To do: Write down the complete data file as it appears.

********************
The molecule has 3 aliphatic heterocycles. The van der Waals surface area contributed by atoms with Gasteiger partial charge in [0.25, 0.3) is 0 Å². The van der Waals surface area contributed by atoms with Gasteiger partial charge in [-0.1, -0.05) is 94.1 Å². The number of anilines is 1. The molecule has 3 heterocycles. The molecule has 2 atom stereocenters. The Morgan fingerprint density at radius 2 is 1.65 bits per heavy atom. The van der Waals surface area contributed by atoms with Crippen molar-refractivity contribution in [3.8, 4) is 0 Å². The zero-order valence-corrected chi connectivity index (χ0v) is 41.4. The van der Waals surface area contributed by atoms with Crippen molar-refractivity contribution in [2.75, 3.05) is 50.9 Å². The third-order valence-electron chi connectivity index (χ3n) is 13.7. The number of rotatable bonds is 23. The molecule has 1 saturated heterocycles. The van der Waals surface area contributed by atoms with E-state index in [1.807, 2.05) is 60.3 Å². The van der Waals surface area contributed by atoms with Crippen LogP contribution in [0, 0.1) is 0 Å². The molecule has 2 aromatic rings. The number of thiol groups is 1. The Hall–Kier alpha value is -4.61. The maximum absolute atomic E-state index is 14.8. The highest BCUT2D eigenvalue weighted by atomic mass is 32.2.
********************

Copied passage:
The molecule has 3 aliphatic heterocycles. The van der Waals surface area contributed by atoms with Gasteiger partial charge in [0.25, 0.3) is 0 Å². The van der Waals surface area contributed by atoms with Gasteiger partial charge in [-0.1, -0.05) is 94.1 Å². The number of anilines is 1. The molecule has 3 heterocycles. The molecule has 2 atom stereocenters. The Morgan fingerprint density at radius 2 is 1.65 bits per heavy atom. The van der Waals surface area contributed by atoms with Crippen molar-refractivity contribution in [3.8, 4) is 0 Å². The zero-order valence-corrected chi connectivity index (χ0v) is 41.4. The van der Waals surface area contributed by atoms with Crippen molar-refractivity contribution in [2.75, 3.05) is 50.9 Å². The third-order valence-electron chi connectivity index (χ3n) is 13.7. The number of rotatable bonds is 23. The molecule has 1 saturated heterocycles. The van der Waals surface area contributed by atoms with E-state index in [1.807, 2.05) is 60.3 Å². The van der Waals surface area contributed by atoms with Crippen LogP contribution in [0, 0.1) is 0 Å². The molecule has 2 aromatic rings. The number of thiol groups is 1. The Hall–Kier alpha value is -4.61. The maximum absolute atomic E-state index is 14.8. The highest BCUT2D eigenvalue weighted by atomic mass is 32.2.